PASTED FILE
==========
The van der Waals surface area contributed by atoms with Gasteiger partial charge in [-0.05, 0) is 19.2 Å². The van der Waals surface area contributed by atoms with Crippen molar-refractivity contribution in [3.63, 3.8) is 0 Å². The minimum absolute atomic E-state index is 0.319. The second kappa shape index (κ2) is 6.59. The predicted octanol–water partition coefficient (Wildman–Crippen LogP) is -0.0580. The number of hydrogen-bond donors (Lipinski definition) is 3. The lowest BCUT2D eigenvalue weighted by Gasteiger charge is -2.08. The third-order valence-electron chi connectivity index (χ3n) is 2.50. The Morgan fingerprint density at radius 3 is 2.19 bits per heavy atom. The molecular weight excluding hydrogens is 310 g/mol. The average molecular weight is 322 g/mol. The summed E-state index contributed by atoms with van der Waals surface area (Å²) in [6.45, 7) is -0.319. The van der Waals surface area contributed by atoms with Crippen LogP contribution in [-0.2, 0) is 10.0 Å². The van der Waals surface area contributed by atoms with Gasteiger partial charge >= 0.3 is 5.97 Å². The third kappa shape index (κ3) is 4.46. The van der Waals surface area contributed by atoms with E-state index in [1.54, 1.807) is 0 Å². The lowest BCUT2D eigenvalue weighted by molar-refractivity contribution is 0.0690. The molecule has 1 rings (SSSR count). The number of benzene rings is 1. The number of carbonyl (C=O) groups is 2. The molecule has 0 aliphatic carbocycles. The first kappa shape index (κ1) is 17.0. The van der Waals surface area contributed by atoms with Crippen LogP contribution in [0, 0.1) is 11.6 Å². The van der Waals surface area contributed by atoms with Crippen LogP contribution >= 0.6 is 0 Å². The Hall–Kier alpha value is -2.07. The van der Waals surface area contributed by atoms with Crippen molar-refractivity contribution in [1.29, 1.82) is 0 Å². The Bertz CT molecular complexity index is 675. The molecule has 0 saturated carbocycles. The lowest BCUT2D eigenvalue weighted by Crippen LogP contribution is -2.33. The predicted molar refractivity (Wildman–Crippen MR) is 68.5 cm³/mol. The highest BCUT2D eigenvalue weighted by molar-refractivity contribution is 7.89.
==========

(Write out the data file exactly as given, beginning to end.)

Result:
The van der Waals surface area contributed by atoms with Gasteiger partial charge in [-0.05, 0) is 19.2 Å². The van der Waals surface area contributed by atoms with Crippen molar-refractivity contribution in [3.63, 3.8) is 0 Å². The minimum absolute atomic E-state index is 0.319. The second kappa shape index (κ2) is 6.59. The predicted octanol–water partition coefficient (Wildman–Crippen LogP) is -0.0580. The number of hydrogen-bond donors (Lipinski definition) is 3. The lowest BCUT2D eigenvalue weighted by Gasteiger charge is -2.08. The third-order valence-electron chi connectivity index (χ3n) is 2.50. The Morgan fingerprint density at radius 3 is 2.19 bits per heavy atom. The molecular weight excluding hydrogens is 310 g/mol. The average molecular weight is 322 g/mol. The summed E-state index contributed by atoms with van der Waals surface area (Å²) in [6.45, 7) is -0.319. The van der Waals surface area contributed by atoms with Crippen LogP contribution in [-0.2, 0) is 10.0 Å². The van der Waals surface area contributed by atoms with Gasteiger partial charge >= 0.3 is 5.97 Å². The third kappa shape index (κ3) is 4.46. The van der Waals surface area contributed by atoms with E-state index in [1.54, 1.807) is 0 Å². The lowest BCUT2D eigenvalue weighted by molar-refractivity contribution is 0.0690. The molecule has 1 rings (SSSR count). The number of benzene rings is 1. The number of carbonyl (C=O) groups is 2. The molecule has 0 aliphatic carbocycles. The first kappa shape index (κ1) is 17.0. The van der Waals surface area contributed by atoms with Crippen LogP contribution in [0, 0.1) is 11.6 Å². The van der Waals surface area contributed by atoms with Crippen LogP contribution >= 0.6 is 0 Å². The Hall–Kier alpha value is -2.07. The van der Waals surface area contributed by atoms with Crippen molar-refractivity contribution in [1.29, 1.82) is 0 Å². The Bertz CT molecular complexity index is 675. The molecule has 0 saturated carbocycles. The lowest BCUT2D eigenvalue weighted by Crippen LogP contribution is -2.33. The predicted molar refractivity (Wildman–Crippen MR) is 68.5 cm³/mol. The highest BCUT2D eigenvalue weighted by molar-refractivity contribution is 7.89.